An Introduction to Automatic External Defibrillation

7 May 2013
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7 May 2013, Comments: 0

About AEDs

Defibrillation is a process in which an electric shock is administered by a defibrillator to re-establish the heart’s normal heart rhythm and contraction. An automatic external defibrillator or AED for short is an electronic device that examines the heart rate and rhythm and if necessary will initiate an electric shock known to restart the heart when cardiac arrest is evident. The purpose of delivering an electric shock to the heart is to correct the abnormalities in electrical conduction brought about by several irregularities in electrical conductivity of the heart which will result in cardiac arrest if not administered early.

Although active defibrillation is advance skill only paramedics and emergency personnel are permitted to use in emergency situations, individuals with First Aid Training are taught how to use public access defibrillation devices which many countries have already adapted as a law to promulgate its visibility in many public places such as airports, schools, shopping centers and homes.

Automatic External Defibrillator

Automatic External Defibrillator

Since first aid and CPR concepts are constantly being updated and revised, the use of public automatic external defibrillation is now a standard concept in First Aid Courses and lectures. Basically all AEDs regardless of the brand or manufacturer are devised to be as easy and user friendly as possible. AEDs usually have two electrodes and cables attached to adhesive pads which should be placed on the victim’s chest. The pads and the cable system send the electrical signal from the heart into the device to analyze the heart rate and rhythm and if appropriate, will automatically deliver an electric shock.

All AEDs have a built – in rhythm analysis system which is programmed to determine if the victim needs an electric shock depending on the values presented in the monitoring system. This system enables rescuers even without proper First Aid Certification to deliver defibrillation with only minimal training. Moreover, AEDs are equipped with a recorded log of the victim’s ECG (electrocardiogram), shock data and other pertinent data about the device’s performance such as the date, time and number of shocks supplied so that data can be evaluated by advance paramedics upon arrival for the continuity of care.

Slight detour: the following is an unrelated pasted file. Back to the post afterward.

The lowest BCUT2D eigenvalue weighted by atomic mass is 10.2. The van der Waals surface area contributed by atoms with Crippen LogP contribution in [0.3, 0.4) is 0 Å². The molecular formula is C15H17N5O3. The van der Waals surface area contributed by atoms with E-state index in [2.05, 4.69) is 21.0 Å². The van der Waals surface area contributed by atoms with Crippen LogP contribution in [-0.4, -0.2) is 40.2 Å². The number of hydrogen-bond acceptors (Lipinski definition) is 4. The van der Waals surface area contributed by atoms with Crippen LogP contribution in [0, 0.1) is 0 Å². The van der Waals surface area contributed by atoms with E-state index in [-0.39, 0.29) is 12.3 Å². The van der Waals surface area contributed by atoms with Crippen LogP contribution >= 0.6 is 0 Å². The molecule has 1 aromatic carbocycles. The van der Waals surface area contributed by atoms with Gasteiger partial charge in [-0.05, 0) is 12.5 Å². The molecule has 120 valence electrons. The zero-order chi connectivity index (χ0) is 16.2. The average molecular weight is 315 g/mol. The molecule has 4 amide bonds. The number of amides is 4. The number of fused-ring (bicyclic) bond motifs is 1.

When the heart’s normal electrical conductivity is disrupted

Ventricular fibrillation (V- fib) is the most common abnormality in heart rhythm which majority often leads to eventual cardiac arrest. The second, potentially life – threatening problem in heart conductivity is ventricular tachycardia (V-tach) in which the heart beats so fast and is inadequately pumping blood to the body which will later wear itself down and cease to function.

Care for cardiac arrest

When the heart is incapacitated or is having difficulty delivering adequate blood supply to the body’s vital organs, the body will later will shut down due to the lack of oxygen unless the heart is restored to its functional capability. In this situation, time is a crucial factor for survivability. For every minute that defibrillation is delayed, the victim’s chances of survival decreases significantly. CPR is the initial care for cardiac arrest until defibrillation is available. Perform the appropriate cycles of chest compressions and rescue breathing until an AED is available.

Reference:

Alton, T. et al (2012). First Aid, CPR and AED Standard 6th Ed. Jones & Bartlett Learning

http://externaldefibrillator.co.uk

http://en.wikipedia.org/wiki/Automated_external_defibrillator

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